In such a young country, you’re always aware of where your family came from. My heritage is a mix. I’m part Dutch – my father’s family were from Holland via Ireland. I also have Irish heritage on my mother’s side – my great grandmother was from Ireland – and there is a bit of Welsh in there too. I grew up in Christchurch on the east coast of the South Island.
Visit the Maori Cultural Museum
"We Kiwis feel we belong to a vibrant young nation – and the rest of the world seems to be coming to appreciate that too."
There’s another good reason why I am always keen to learn more of the Maori culture – my great-grandfather was Maori, yet another ingredient in the Westenra melting pot! I have happy childhood memories of learning to weave the flax plant, a traditional Maori craft, at our favourite holiday spot of Golden Bay. Our summer camping holiday there is a fixed annual event – it really is a must. It doesn’t matter how crowded my schedule is. We have a family-sized tent with two big rooms and bunk beds. Getting ready for our holiday is always a big event and it’s quite a mission to get everybody on the road. I’m the eldest of the three kids, which means that I’m in charge.
I don’t know whether that’s a good thing or not. There’s quite a number of camp sites along Golden Bay. We’ve been to different ones but we’ll always have one right on the beach, near Farewell Spit. It’s a seven-hour drive for us to get there but it’s always worth it. The family, parents Jill and Gerald, sister Sophie and brother Isaac, goes for two weeks over Christmas and New Year. New Year’s Eve is the big night with bonfires and marshmallow toasting.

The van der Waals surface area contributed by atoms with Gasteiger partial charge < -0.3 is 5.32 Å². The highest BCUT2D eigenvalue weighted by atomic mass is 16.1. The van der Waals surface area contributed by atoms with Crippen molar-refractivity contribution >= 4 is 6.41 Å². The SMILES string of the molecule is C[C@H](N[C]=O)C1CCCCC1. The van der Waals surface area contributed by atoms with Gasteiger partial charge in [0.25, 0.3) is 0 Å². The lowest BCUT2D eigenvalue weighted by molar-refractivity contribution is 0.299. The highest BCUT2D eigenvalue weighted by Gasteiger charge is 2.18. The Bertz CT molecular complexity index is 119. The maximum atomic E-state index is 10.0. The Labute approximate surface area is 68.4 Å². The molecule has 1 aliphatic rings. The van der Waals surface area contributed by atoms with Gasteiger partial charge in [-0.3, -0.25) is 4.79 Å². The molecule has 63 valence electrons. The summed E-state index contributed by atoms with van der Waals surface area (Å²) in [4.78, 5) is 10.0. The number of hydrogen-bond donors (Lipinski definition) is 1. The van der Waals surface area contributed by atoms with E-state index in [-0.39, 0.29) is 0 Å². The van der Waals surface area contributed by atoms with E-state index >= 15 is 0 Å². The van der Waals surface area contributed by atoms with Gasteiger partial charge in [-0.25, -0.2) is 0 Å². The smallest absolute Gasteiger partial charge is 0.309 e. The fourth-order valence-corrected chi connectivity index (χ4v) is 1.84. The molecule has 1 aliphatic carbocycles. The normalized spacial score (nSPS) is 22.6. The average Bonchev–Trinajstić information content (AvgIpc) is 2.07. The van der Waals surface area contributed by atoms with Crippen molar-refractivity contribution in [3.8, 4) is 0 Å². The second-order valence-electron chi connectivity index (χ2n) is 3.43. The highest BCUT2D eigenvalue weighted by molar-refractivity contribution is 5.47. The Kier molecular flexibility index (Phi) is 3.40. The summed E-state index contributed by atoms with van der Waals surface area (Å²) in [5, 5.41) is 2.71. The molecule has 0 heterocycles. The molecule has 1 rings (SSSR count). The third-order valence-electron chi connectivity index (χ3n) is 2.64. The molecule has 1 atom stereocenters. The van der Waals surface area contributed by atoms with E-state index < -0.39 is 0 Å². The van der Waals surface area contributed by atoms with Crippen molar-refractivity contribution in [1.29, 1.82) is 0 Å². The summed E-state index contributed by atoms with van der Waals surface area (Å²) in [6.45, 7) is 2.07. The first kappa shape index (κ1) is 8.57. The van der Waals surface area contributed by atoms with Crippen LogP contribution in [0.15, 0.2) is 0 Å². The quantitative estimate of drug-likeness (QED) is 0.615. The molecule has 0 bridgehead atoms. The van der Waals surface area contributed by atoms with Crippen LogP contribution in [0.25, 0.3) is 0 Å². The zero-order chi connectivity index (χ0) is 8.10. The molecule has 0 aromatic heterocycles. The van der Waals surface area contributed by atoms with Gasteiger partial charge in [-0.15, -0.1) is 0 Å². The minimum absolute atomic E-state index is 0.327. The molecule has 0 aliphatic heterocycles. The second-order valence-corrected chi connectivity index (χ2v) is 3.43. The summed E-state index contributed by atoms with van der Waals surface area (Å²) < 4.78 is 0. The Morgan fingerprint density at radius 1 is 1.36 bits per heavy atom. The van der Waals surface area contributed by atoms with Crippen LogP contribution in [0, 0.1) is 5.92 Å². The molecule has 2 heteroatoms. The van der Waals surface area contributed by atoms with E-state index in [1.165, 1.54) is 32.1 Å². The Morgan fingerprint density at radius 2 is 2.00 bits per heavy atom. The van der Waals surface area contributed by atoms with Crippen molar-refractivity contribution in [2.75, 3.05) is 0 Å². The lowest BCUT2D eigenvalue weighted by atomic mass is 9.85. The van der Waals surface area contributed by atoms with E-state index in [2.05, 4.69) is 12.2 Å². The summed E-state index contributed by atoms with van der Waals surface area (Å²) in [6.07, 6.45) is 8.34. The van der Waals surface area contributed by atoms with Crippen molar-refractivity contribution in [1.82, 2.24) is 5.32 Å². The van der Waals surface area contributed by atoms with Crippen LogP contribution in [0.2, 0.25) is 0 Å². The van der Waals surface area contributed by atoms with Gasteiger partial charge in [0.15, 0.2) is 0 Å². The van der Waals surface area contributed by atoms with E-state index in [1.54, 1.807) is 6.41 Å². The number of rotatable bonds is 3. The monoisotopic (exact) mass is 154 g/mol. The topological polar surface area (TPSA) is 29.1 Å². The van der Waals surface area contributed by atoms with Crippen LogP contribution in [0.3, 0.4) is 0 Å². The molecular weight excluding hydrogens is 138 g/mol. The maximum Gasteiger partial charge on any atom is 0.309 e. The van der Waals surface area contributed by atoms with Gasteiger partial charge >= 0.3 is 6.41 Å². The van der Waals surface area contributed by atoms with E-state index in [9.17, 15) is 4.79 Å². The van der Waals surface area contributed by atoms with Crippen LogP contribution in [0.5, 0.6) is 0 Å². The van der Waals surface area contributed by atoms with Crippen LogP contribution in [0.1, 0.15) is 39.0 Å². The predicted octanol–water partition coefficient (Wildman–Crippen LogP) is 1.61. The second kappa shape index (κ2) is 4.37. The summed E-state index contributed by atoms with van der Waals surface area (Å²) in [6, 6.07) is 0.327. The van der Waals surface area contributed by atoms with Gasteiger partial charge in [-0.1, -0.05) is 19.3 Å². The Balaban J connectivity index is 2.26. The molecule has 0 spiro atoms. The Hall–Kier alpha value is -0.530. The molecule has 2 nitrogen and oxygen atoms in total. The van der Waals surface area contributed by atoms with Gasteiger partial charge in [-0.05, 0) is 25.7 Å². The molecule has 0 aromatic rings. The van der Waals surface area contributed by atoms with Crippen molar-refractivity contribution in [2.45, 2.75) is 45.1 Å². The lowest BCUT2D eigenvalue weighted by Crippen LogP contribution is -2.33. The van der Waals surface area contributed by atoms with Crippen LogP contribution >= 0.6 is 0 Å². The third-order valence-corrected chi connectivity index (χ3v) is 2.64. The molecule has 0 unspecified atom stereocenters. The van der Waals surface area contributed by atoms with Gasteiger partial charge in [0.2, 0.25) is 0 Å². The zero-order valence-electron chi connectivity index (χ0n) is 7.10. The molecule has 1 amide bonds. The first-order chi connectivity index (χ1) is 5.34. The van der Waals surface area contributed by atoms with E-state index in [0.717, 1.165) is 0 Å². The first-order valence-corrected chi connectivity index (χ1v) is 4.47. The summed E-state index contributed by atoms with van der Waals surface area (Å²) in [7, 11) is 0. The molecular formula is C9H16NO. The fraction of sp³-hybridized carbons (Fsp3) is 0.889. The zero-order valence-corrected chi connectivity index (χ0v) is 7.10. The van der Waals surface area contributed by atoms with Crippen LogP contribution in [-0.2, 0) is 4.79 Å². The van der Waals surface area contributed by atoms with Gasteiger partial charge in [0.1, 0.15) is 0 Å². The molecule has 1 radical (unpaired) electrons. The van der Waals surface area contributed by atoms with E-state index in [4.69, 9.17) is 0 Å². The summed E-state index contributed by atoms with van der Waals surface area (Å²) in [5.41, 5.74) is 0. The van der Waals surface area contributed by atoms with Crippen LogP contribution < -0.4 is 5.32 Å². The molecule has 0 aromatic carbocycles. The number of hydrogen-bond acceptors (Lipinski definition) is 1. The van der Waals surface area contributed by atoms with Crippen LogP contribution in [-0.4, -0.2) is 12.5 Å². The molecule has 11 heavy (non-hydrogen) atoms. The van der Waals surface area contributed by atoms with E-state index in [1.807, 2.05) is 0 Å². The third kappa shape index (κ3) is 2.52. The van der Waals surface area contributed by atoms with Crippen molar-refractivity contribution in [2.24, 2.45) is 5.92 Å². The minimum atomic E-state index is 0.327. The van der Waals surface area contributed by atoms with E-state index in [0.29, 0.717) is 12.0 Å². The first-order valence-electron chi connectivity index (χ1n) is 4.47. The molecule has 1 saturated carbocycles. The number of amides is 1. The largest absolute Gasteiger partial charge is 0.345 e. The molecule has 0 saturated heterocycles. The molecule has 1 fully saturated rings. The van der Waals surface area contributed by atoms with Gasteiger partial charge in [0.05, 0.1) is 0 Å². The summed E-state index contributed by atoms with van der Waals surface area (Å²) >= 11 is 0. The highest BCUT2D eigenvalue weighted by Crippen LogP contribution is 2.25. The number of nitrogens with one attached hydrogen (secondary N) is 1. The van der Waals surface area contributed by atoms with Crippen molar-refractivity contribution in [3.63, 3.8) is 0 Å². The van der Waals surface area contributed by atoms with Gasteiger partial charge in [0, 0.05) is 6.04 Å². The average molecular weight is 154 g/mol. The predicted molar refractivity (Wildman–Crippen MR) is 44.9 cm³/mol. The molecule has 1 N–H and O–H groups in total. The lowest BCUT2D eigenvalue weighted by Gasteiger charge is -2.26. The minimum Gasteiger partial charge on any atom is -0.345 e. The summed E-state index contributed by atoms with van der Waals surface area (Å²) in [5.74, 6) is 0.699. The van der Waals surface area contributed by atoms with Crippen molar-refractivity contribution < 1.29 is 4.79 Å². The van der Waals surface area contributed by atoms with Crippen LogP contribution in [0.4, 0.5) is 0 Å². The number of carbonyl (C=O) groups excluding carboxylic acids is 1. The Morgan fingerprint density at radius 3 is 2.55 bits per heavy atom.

Christmas in New Zealand means the beach, sun and sand, but we still have the Christmas cards with snowmen on them and we sing carols and White Christmas – all in blazing sun. Nearby is a town called Takaka, where there are busy little markets and the people are so relaxed and friendly. Friends from abroad who come to New Zealand are gobsmacked by the beauty of the Franz Josef and Fox Glaciers, Lake Wakatipu in Queenstown and the wild beaches of the West Coast. I really miss all those places when I am away. I yearn for the space we have in New Zealand. When I’m staying in London, it feels really cramped and I want my big backyard at home. And I miss the lifestyle we have – where we can go to the beach and ski in the mountains all in the same day. It is a very long way from London or New York to New Zealand; as a country we are pretty isolated.

Having been abroad and gone back, it’s like: ‘Oh, we really are quite a distance from anywhere else.’ But I like the serenity of the country. It’s very peaceful. Some people may think it’s a little too peaceful, but not me. There aren’t many places like New Zealand where it’s really so untouched and pristine.

Original article published in Mar 2006. All info and prices correct at time of publication.

"It’s very peaceful. There aren’t many places like New Zealand where it’s really so untouched and pristine."
Witness some amazing scenery all over New Zealand
The beauty of the Franz Josef Glacier
Enjoy vibrant Queenstown